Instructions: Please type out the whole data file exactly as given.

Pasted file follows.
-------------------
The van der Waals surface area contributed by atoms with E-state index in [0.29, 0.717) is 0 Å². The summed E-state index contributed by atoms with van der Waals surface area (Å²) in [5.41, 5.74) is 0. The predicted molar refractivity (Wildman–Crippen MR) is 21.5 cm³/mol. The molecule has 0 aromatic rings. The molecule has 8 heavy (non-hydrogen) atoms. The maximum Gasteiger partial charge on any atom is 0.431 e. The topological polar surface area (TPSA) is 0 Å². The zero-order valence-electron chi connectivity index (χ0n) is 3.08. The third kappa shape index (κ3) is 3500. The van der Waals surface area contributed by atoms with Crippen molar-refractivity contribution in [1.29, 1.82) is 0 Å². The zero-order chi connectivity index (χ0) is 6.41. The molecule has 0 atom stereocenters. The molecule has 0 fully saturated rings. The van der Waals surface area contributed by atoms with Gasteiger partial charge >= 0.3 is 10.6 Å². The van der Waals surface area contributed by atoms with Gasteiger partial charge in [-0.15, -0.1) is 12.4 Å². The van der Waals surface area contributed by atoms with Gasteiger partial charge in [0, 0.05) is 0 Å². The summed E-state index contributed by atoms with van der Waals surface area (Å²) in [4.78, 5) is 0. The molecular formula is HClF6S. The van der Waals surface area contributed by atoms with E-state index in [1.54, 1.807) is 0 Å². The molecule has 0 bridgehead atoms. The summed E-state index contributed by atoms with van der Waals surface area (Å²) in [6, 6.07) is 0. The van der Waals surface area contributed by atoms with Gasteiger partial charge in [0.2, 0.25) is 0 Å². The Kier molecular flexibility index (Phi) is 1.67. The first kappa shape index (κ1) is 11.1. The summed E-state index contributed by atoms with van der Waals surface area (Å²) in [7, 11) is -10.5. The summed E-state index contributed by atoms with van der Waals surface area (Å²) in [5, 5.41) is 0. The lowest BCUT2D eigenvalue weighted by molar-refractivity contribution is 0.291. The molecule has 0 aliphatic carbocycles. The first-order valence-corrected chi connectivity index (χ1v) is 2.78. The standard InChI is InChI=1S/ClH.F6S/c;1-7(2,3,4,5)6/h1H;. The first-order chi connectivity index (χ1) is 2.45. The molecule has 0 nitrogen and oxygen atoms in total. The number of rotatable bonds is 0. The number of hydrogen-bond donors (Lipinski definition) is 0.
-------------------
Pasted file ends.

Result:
The van der Waals surface area contributed by atoms with E-state index in [0.29, 0.717) is 0 Å². The summed E-state index contributed by atoms with van der Waals surface area (Å²) in [5.41, 5.74) is 0. The predicted molar refractivity (Wildman–Crippen MR) is 21.5 cm³/mol. The molecule has 0 aromatic rings. The molecule has 8 heavy (non-hydrogen) atoms. The maximum Gasteiger partial charge on any atom is 0.431 e. The topological polar surface area (TPSA) is 0 Å². The zero-order valence-electron chi connectivity index (χ0n) is 3.08. The third kappa shape index (κ3) is 3500. The van der Waals surface area contributed by atoms with Crippen molar-refractivity contribution in [1.29, 1.82) is 0 Å². The zero-order chi connectivity index (χ0) is 6.41. The molecule has 0 atom stereocenters. The molecule has 0 fully saturated rings. The van der Waals surface area contributed by atoms with Gasteiger partial charge >= 0.3 is 10.6 Å². The van der Waals surface area contributed by atoms with Gasteiger partial charge in [-0.15, -0.1) is 12.4 Å². The van der Waals surface area contributed by atoms with Gasteiger partial charge in [0, 0.05) is 0 Å². The summed E-state index contributed by atoms with van der Waals surface area (Å²) in [4.78, 5) is 0. The molecular formula is HClF6S. The van der Waals surface area contributed by atoms with E-state index in [1.54, 1.807) is 0 Å². The molecule has 0 bridgehead atoms. The summed E-state index contributed by atoms with van der Waals surface area (Å²) in [6, 6.07) is 0. The van der Waals surface area contributed by atoms with Gasteiger partial charge in [0.2, 0.25) is 0 Å². The Kier molecular flexibility index (Phi) is 1.67. The first kappa shape index (κ1) is 11.1. The summed E-state index contributed by atoms with van der Waals surface area (Å²) in [7, 11) is -10.5. The summed E-state index contributed by atoms with van der Waals surface area (Å²) in [5, 5.41) is 0. The lowest BCUT2D eigenvalue weighted by molar-refractivity contribution is 0.291. The molecule has 0 aliphatic carbocycles. The first-order valence-corrected chi connectivity index (χ1v) is 2.78. The standard InChI is InChI=1S/ClH.F6S/c;1-7(2,3,4,5)6/h1H;. The first-order chi connectivity index (χ1) is 2.45. The molecule has 0 nitrogen and oxygen atoms in total. The number of rotatable bonds is 0. The number of hydrogen-bond donors (Lipinski definition) is 0.